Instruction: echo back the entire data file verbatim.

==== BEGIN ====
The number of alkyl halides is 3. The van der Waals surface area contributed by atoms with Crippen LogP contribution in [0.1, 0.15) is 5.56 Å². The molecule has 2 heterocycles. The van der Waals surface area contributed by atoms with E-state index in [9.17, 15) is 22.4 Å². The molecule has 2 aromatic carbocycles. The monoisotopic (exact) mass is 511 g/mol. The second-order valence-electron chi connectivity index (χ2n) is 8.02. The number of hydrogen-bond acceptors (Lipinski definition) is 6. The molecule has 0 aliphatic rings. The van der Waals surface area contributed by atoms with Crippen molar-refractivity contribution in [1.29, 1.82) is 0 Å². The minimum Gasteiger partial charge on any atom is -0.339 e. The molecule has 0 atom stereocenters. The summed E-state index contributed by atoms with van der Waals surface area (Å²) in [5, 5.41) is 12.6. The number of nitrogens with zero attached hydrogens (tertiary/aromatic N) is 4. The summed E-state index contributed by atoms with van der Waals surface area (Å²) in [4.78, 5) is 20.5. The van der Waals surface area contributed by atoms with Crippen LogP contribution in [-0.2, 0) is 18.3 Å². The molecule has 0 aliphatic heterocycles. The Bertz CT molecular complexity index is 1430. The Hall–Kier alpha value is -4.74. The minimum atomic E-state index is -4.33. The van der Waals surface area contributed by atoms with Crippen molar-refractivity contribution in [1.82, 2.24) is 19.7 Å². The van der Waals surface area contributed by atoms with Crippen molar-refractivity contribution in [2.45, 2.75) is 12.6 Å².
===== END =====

The number of alkyl halides is 3. The van der Waals surface area contributed by atoms with Crippen LogP contribution in [0.1, 0.15) is 5.56 Å². The molecule has 2 heterocycles. The van der Waals surface area contributed by atoms with E-state index in [9.17, 15) is 22.4 Å². The molecule has 2 aromatic carbocycles. The monoisotopic (exact) mass is 511 g/mol. The second-order valence-electron chi connectivity index (χ2n) is 8.02. The number of hydrogen-bond acceptors (Lipinski definition) is 6. The molecule has 0 aliphatic rings. The van der Waals surface area contributed by atoms with Crippen molar-refractivity contribution in [1.29, 1.82) is 0 Å². The minimum Gasteiger partial charge on any atom is -0.339 e. The molecule has 0 atom stereocenters. The summed E-state index contributed by atoms with van der Waals surface area (Å²) in [5, 5.41) is 12.6. The number of nitrogens with zero attached hydrogens (tertiary/aromatic N) is 4. The summed E-state index contributed by atoms with van der Waals surface area (Å²) in [4.78, 5) is 20.5. The van der Waals surface area contributed by atoms with Crippen LogP contribution in [-0.2, 0) is 18.3 Å². The molecule has 0 aliphatic heterocycles. The Bertz CT molecular complexity index is 1430. The Hall–Kier alpha value is -4.74. The minimum atomic E-state index is -4.33. The van der Waals surface area contributed by atoms with Crippen molar-refractivity contribution in [1.82, 2.24) is 19.7 Å². The van der Waals surface area contributed by atoms with Crippen molar-refractivity contribution in [2.45, 2.75) is 12.6 Å².